Art Heist: Seven Pieces Stolen From Museum

Seven paintings stolen from a Dutch museum in one of the largest heists in years could be worth 200 million euros (£162m), an expert has suggested.

The haul, taken in the early hours of Tuesday from the Kunsthal museum in Rotterdam, includes works by Picasso, Matisse and Monet.

Police said they include Pablo Picasso's Tete d'Arlequin (1971) and Henri Matisse's La Liseuse and Blanc Et Jaune (1919).

Two pieces by Claude Monet - Waterloo Bridge, London (1901) and Charing Cross Bridge, London (1901) - were also stolen.

The thieves also made off with Paul Gauguin's Femme Devant Une Fenetre Ouverte, Dite La Fiancee (1888), Meyer de Haan's Autoportrait (circa 1889 - 91) and Woman With Eyes Closed (2002) by Lucian Freud.

The museum says the value is "considerable", but declined to put a figure on them. An expert at the Cornette de Saint-Cyr auction house in Paris, who requested anonymity, said the paintings were worth "between 150 and 200 million euros".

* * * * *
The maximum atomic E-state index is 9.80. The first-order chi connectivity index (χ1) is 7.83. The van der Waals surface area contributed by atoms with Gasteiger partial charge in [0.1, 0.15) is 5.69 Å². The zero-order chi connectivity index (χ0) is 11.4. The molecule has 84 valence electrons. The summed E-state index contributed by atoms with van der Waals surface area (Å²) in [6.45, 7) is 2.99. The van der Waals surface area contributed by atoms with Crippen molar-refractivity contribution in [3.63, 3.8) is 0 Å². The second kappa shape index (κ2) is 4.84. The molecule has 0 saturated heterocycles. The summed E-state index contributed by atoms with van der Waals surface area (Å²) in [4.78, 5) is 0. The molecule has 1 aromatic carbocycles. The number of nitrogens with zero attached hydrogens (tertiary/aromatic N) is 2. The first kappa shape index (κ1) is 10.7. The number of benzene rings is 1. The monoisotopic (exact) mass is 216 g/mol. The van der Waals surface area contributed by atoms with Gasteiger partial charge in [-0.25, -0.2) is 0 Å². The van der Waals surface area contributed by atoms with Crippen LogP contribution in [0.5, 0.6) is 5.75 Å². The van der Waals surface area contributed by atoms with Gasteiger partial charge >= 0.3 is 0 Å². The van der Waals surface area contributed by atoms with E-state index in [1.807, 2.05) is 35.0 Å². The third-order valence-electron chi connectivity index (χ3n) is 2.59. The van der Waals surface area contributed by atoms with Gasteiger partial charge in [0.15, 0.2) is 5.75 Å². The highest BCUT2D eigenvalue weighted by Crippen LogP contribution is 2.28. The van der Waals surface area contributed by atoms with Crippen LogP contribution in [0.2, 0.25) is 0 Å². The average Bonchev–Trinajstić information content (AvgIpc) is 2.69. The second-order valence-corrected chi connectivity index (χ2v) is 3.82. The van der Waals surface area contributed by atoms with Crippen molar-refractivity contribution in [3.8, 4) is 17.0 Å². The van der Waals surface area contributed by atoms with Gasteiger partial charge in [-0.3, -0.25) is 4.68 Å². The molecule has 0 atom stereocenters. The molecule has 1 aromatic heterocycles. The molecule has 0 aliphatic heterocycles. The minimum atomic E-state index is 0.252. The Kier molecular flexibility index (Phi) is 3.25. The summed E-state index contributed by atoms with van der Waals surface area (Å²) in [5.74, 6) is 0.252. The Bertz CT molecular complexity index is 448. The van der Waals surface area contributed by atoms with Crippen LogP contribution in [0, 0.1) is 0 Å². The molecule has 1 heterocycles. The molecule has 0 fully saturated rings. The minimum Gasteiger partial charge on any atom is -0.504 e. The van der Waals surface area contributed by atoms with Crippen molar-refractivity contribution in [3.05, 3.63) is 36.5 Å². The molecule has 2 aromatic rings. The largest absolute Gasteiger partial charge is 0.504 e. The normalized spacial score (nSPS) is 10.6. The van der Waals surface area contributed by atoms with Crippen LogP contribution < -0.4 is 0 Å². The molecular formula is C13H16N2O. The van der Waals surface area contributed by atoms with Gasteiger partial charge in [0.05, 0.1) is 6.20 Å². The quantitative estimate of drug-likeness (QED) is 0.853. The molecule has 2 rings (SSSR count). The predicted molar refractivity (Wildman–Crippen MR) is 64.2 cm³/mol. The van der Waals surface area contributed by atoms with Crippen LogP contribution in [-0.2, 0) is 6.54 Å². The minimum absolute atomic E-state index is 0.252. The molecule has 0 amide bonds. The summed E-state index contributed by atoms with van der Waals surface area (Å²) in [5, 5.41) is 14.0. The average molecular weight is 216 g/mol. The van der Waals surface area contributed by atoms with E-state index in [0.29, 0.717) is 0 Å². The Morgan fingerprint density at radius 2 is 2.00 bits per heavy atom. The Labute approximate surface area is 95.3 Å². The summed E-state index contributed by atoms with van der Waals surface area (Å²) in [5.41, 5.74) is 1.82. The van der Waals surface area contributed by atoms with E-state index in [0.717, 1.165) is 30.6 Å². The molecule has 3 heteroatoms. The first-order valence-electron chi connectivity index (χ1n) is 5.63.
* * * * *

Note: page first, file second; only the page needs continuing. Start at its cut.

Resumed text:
Museum director Emily Ansenk, who flew back to Rotterdam after hearing of the theft during a visit to Turkey, told a press conference that what had happened was "a nightmare for any museum".

The stolen paintings were "unique works that are known around the world," she said.

Alerted by an alarm but arriving at the museum in Rotterdam after the thief or thieves had fled, police said they had launched a major investigation that includes interviewing possible witnesses and examining CCTV footage.

Ms Ansenk said police arrived at the scene just five minutes after the alarm went off in Rotterdam's museum park.

The works were among the 150-strong Triton Foundation's collection, which was being shown in its entirety to the public for the first time to mark the museum's 20th anniversary, the Kunsthal's website said.

The collection "has developed into one with an international reputation and which comprises representative works by the most important and influential artists of the late 19th century to the present day," it said.

The exhibition "comprises works from almost every significant art movement", it added.

The Kunsthal, which means "art hall", has no permanent collection of its own. It will reopen on Wednesday, the museum said.

It is the biggest art theft in The Netherlands since 20 paintings were stolen from Amsterdam's Van Gogh museum in 1991.